Starting a diet can be daunting, no matter what type of diet, and it is important to learn what needs to be done for each, and how it affects the body. Both the Keto (or ketogenic) and the Atkins diets are meant to lower a person’s carb intake and increase the amount of fats eaten. Usually, the body will burn carbs to gain energy, but these diets force the body to burn fats, instead. This will lead to weight loss and is usually the main goal for each diet. So, what is the difference between the two?
The Ketogenic Diet
The ketogenic diet is mostly focused on fat, protein, and carbs. The formula to follow is to eat a percentage of your daily macronutrient intake, which means “70–80% fat, 20–25% protein, 5–10% carbohydrates.” This forces the body to enter a state called ketosis. Ketosis is when the body “starts to burn fat and produce ketones — molecules that serve as a new energy source.” The number of carbs per day that you can eat with this diet is 20-50 grams, when the average is 300 grams. For visual purposes, “one piece of whole-wheat bread has about 22 grams of carbohydrates.” Many people will follow this diet with the goal of burning body fat. This diet benefits anyone who does want to burn body fat, but “it was first used to treat children who experienced seizures” circa the 1920s.
The Atkins Diet
This diet was introduced by Robert Atkins, a cardiologist, in 1972. Where the ketogenic diet is strictly one way of eating throughout the diet, the Atkins (20) diet has four phases.
● Phase 1: Carbohydrates are limited to 20-25 grams a day. Usually these carbs come from “nuts, seeds, veggies, and cheese.” This phase lasts until your around 15 lbs away from your target weight.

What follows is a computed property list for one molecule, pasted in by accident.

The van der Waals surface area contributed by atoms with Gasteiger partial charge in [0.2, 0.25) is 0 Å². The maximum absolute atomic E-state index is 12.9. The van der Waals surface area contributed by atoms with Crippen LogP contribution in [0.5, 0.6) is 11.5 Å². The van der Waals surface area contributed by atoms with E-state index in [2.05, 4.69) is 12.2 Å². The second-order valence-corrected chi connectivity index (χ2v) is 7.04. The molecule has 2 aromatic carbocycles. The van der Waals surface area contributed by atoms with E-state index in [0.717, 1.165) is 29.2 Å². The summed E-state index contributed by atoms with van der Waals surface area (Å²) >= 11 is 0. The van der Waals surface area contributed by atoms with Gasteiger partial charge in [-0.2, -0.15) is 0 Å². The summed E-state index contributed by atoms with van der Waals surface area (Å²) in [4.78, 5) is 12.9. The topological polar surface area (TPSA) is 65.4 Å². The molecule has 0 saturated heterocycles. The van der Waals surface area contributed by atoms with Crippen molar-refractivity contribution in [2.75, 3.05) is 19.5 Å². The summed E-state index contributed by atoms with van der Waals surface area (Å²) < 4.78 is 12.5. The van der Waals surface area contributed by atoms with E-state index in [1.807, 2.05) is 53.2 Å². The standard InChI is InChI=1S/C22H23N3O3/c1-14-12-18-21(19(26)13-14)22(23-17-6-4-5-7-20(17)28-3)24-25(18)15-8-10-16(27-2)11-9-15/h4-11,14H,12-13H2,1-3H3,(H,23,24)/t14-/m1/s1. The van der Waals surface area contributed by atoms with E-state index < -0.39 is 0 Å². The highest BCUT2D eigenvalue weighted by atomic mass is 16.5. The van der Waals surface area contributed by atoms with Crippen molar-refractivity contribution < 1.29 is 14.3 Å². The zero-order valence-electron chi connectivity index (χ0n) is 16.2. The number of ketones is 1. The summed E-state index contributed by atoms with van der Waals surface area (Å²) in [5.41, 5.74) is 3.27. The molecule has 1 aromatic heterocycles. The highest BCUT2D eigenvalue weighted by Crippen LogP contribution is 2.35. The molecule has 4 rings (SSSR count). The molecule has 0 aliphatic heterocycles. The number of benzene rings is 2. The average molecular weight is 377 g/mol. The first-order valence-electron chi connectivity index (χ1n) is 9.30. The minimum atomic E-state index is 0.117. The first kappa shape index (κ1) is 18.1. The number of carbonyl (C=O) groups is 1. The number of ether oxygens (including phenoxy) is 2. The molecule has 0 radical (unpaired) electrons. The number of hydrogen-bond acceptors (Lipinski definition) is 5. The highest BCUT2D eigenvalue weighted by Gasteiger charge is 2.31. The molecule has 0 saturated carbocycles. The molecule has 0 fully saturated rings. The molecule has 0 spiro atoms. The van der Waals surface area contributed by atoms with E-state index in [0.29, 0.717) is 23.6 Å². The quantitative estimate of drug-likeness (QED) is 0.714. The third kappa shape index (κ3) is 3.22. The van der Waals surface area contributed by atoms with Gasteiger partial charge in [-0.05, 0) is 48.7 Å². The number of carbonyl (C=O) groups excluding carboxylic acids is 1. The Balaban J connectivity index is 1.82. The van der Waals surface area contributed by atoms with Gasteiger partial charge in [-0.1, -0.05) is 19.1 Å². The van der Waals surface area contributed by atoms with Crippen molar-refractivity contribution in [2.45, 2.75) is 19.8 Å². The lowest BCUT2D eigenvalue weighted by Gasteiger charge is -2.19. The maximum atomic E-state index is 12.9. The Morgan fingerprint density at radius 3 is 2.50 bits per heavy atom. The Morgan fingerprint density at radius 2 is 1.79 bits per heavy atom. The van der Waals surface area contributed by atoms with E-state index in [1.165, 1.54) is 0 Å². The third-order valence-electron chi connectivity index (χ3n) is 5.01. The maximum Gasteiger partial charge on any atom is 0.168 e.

● Phase 2: The carb limit raises to 20-50 grams a day, so you’ll be able to add foods like “blueberries, cottage cheese, and yogurt.” This phase lasts until you’re around 10 lbs away from your target weight.
● Phase 3: The carb limit raises to 50-80 grams a day. If you can maintain this stage for a month, it’s onto the last phase.
● Phase 4: Also called “lifetime maintenance,” this phase is a continuation of phase 3, where you keep up a similar carb limit. The limit for this stage is usually 80-100 grams.
Commonalities Between the Two
There are also side effects that can occur following these diets. For example, Erin Dolonski, a clinical dietitian, states, “The buildup of ketones can cause a lot of side effects, such as nausea, headaches, mental fatigue, and bad breath.” Aside from that, it can also cause “deficiencies in essential vitamins and minerals” from only eating certain foods and heart disease “depending on the types of fats people choose.”
Weight loss is clearly the main goal for participants of these diets. With all these details being said, it is wise to speak with a dietitian or doctor before following through with these diets to see if they are the right fit for you.
1. Johnson, J. (2019, September 12). Keto vs. Atkins: Differences, health benefits, and side effects. Medical News Today. Retrieved February 19, 2022, from https://www.medicalnewstoday.com/articles/326324
2. Ball, S., &; White, D. A. (2021, December 23). What's the difference between the Keto Diet and the Atkins Diet? Food Network. Retrieved February 19, 2022, from https://www.foodnetwork.com/healthy/articles/difference-between-keto-diet-atkins-diet
3. Shoemaker, S. V. (2019, June 13). Atkins vs. Keto: What's the difference? Healthline. Retrieved February 19, 2022, from https://www.healthline.com/nutrition/atkins-vs-keto
4. Lawler, M., Haupt, A., Rapaport, L., Migala, J., Barrie, L., Palinski-Wade, E., & Upham, B. (2018). Ketogenic Diet vs. Atkins Diet: How they differ. EverydayHealth.com. Retrieved February 19, 2022, from https://www.everydayhealth.com/ketogenic-diet/diet/ketogenic-diet-vs-atkins-diet-how-they-differ/
Author: Kayjah Taylor
Editor: Lauryn Agron
Health scientist: Jonn'ea Williams